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  #181  
Old 01-03-2010, 11:40 AM
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...In the Duchess of Kent book, the author mentions that Katharine felt some of the same things that Diana felt in her marriage. No support from the BRF when she married into it, no compassion from the DoK when she was experiencing problems, the press heavy interest, etc.
Interesting. I noticed the similarities between Diana and the Duchess of Kent as well. From my subjective view on them I think they had a few things in common. They both seem/seemed quite sensitive for example.
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I didn't choose my words correctly above. The Royal Family was never unpopular, however, when Diana appeared, interest in the Royal Family soared because many in the press considered a breath of fresh air to a family that had become rather boring. She was a fresh face and energy.
Agreed. As Zonk mentioned above I too think that any young/beautiful Princess, especially Crown Princess, attracts a lot of attention and interest from the media and people all over. Not to play Diana down, but I think this would've happened to nearly every young and halfway good looking woman in this position and I think this will happen with Kate Middleton also, if she will be William's wife some day. Off topic, sorry!
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  #182  
Old 06-26-2010, 01:36 PM
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The Queen had had enough after the disasterous "Panorama" interview and you can't blame her.
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  #183  
Old 06-26-2010, 01:49 PM
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This thread is for the discussion of Diana's relationships with HM and other members of the Royal Family.
It is not the place to rehash the Charles, Diana & Camilla triangle; those posts have been removed.

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  #184  
Old 06-26-2010, 06:01 PM
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True enough. The War of the Waleses was tearing the country apart; and, as the Sovereign, the Queen had to act.

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The Queen had had enough after the disasterous "Panorama" interview and you can't blame her.
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  #185  
Old 07-16-2010, 01:53 AM
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ipossible to know what her relations were with her in laws were really like.
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  #186  
Old 07-16-2010, 05:28 AM
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ipossible to know what her relations were with her in laws were really like.
Yes but that is why we add our own opinions from what we see.

I think Diana always had a good relationship with her mother-in-law, Andrew and Edward. Not so much Anne and Phillip because they were two very similar people.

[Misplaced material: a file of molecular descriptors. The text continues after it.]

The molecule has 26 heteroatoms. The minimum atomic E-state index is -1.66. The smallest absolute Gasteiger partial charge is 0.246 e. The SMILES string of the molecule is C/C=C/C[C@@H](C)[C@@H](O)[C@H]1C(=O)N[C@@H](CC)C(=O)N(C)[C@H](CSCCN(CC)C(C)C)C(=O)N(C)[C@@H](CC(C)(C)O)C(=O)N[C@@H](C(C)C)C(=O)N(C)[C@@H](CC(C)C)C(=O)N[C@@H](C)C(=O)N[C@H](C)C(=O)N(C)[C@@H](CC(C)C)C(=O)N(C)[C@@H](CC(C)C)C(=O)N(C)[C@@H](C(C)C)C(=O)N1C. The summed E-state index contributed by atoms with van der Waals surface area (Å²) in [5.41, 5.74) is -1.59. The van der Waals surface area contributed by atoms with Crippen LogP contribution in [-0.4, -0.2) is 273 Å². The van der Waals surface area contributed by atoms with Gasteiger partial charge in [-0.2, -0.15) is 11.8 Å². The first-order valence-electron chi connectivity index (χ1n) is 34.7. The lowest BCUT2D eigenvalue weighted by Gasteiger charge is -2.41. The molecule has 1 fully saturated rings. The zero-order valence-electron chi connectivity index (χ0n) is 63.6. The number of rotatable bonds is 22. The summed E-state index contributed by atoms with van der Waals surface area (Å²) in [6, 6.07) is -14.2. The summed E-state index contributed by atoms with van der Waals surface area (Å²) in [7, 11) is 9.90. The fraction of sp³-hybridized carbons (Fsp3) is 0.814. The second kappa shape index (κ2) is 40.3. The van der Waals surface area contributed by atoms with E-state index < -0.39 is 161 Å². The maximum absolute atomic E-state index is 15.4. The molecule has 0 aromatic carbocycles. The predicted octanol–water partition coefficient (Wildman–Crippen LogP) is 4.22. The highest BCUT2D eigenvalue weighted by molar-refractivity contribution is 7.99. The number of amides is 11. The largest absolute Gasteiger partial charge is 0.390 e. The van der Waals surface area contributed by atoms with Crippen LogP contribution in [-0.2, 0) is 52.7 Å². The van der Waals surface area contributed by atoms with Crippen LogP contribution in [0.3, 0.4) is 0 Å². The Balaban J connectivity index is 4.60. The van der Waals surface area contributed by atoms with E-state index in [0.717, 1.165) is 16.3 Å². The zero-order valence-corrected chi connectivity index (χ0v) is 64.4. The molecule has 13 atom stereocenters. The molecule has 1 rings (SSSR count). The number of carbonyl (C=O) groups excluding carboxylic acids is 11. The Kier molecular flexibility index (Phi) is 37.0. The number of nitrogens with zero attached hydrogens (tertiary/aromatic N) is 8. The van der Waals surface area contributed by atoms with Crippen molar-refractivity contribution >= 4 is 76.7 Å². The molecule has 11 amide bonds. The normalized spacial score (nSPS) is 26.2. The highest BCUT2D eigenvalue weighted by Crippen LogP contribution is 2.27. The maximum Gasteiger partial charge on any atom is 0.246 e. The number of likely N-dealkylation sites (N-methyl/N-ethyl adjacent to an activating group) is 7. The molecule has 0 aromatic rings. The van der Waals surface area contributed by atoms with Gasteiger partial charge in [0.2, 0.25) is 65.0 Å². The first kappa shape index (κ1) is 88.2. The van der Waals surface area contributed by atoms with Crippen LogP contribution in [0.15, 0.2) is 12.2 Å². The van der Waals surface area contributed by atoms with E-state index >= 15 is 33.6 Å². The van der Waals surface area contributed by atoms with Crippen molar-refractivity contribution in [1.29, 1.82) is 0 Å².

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  #187  
Old 07-16-2010, 05:45 AM
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Yes but that is why we add our own opinions from what we see.

I think Diana always had a good relationship with her mother-in-law, Andrew and Edward. Not so much Anne and Phillip because they were two very similar people.
That all sounds very plausible.
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  #188  
Old 04-21-2011, 01:17 PM
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I never could quite understand what Lady Kennard meant when she said " no one would be able to understand what Princess Diana is about"at around 2:14 mark. In what sense could they not understand what she was about. Other than that some nice little facts in this video but how in the early years the Queen tried to help with the press intrusion:
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  #189  
Old 04-21-2011, 11:29 PM
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“She (Diana) had some very good qualities. Otherwise, it must have been very difficult for the royal family to deal with the rest.”
What about a person’s ability to deal with the strict lifestyle and rigid formalities of the royal family? It can be difficult for a person who marries into it to deal with that. Lady Kennard doesn’t address that at all. She seems to assume it’s a person’s duty to adapt and if she can't she must be "damaged." It certainly can't be the royal family's fault - can it?
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  #190  
Old 04-22-2011, 01:21 AM
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It can't be all the Royal Family's fault, as with marrying into any family, Royal or not, one learns to adapt to the new family, there may be one or two family members that may be difficult to get along with, but that's part of the learning and getting acquainted process. When marrying into a Royal Family, then there's also protocols to learn and it's an added stress.
The Queen and the Duke of Edinburgh went out of their way to welcome Diana, I believe, and to ease her into the Royal life. Diana was on good terms with Andrew and Edward while Anne, a personality in her own right. Really, she was a prickly sister-in-law.
I have read on another forum that Diana and Fergie didn't really take their lesson from the Palace staff seriously at all. One senior Palace courtier resigned on the spot when Diana threw royal protocol books on the floor and stated she wasn't interested in learning it, while Fergie just didn't like being told what to do.
I have no idea if these anecdotes are true or not, but it does make some sense. It had to be frustrating for the newcomers to the Royal Family as well as for the Royals themselves who literally grew up Royal.
I do think it was a little puzzling that both Diana and Sarah stated they didn't know at all what they were getting into. Both young women grew up around the Royal Family as friends so they could have known more about the Royals than, say, myself who has never been around the aristocratic class, let alone the Royals.
I've also read that the Queen and Phillip had much empathy and sympathy for Diana during the War of the Wales until she gave the Panorama interview, then the family circled the wagons. I don't know if this is true or not either.
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  #191  
Old 04-23-2011, 09:48 PM
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I don't think she and Anne had anything in common quite frankly, but apparently Diana admired how hard Anne worked, especially her involvement with Save the Children. She also raised two great kids that were supportive of their cousins.
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  #192  
Old 04-23-2011, 10:53 PM